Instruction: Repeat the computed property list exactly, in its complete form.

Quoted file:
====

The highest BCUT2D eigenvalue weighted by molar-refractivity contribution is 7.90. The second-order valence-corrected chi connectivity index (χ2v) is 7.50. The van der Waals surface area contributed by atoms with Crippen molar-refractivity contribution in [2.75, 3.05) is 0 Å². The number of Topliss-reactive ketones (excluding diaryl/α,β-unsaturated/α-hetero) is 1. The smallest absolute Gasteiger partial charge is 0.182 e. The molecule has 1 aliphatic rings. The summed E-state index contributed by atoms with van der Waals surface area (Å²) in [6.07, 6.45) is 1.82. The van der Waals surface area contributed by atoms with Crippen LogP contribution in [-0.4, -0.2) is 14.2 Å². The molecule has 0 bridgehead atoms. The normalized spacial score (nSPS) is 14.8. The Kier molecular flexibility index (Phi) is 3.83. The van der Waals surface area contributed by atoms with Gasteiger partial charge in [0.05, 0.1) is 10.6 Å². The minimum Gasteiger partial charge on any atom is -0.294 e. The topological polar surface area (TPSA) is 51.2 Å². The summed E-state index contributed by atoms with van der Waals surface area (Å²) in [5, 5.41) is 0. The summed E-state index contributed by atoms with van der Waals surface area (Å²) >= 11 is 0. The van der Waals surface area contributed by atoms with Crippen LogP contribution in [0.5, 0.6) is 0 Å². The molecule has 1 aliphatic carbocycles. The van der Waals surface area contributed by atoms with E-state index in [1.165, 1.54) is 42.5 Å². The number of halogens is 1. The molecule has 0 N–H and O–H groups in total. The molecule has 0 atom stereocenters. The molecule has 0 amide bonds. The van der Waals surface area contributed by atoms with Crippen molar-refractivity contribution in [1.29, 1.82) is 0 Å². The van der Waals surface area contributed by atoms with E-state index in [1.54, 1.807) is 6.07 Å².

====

The highest BCUT2D eigenvalue weighted by molar-refractivity contribution is 7.90. The second-order valence-corrected chi connectivity index (χ2v) is 7.50. The van der Waals surface area contributed by atoms with Crippen molar-refractivity contribution in [2.75, 3.05) is 0 Å². The number of Topliss-reactive ketones (excluding diaryl/α,β-unsaturated/α-hetero) is 1. The smallest absolute Gasteiger partial charge is 0.182 e. The molecule has 1 aliphatic rings. The summed E-state index contributed by atoms with van der Waals surface area (Å²) in [6.07, 6.45) is 1.82. The van der Waals surface area contributed by atoms with Crippen LogP contribution in [-0.4, -0.2) is 14.2 Å². The molecule has 0 bridgehead atoms. The normalized spacial score (nSPS) is 14.8. The Kier molecular flexibility index (Phi) is 3.83. The van der Waals surface area contributed by atoms with Gasteiger partial charge in [0.05, 0.1) is 10.6 Å². The minimum Gasteiger partial charge on any atom is -0.294 e. The topological polar surface area (TPSA) is 51.2 Å². The summed E-state index contributed by atoms with van der Waals surface area (Å²) in [5, 5.41) is 0. The summed E-state index contributed by atoms with van der Waals surface area (Å²) >= 11 is 0. The van der Waals surface area contributed by atoms with Crippen LogP contribution in [0.5, 0.6) is 0 Å². The molecule has 1 aliphatic carbocycles. The van der Waals surface area contributed by atoms with E-state index in [1.165, 1.54) is 42.5 Å². The number of halogens is 1. The molecule has 0 N–H and O–H groups in total. The molecule has 0 atom stereocenters. The molecule has 0 amide bonds. The van der Waals surface area contributed by atoms with Crippen molar-refractivity contribution in [1.29, 1.82) is 0 Å². The van der Waals surface area contributed by atoms with E-state index in [1.54, 1.807) is 6.07 Å².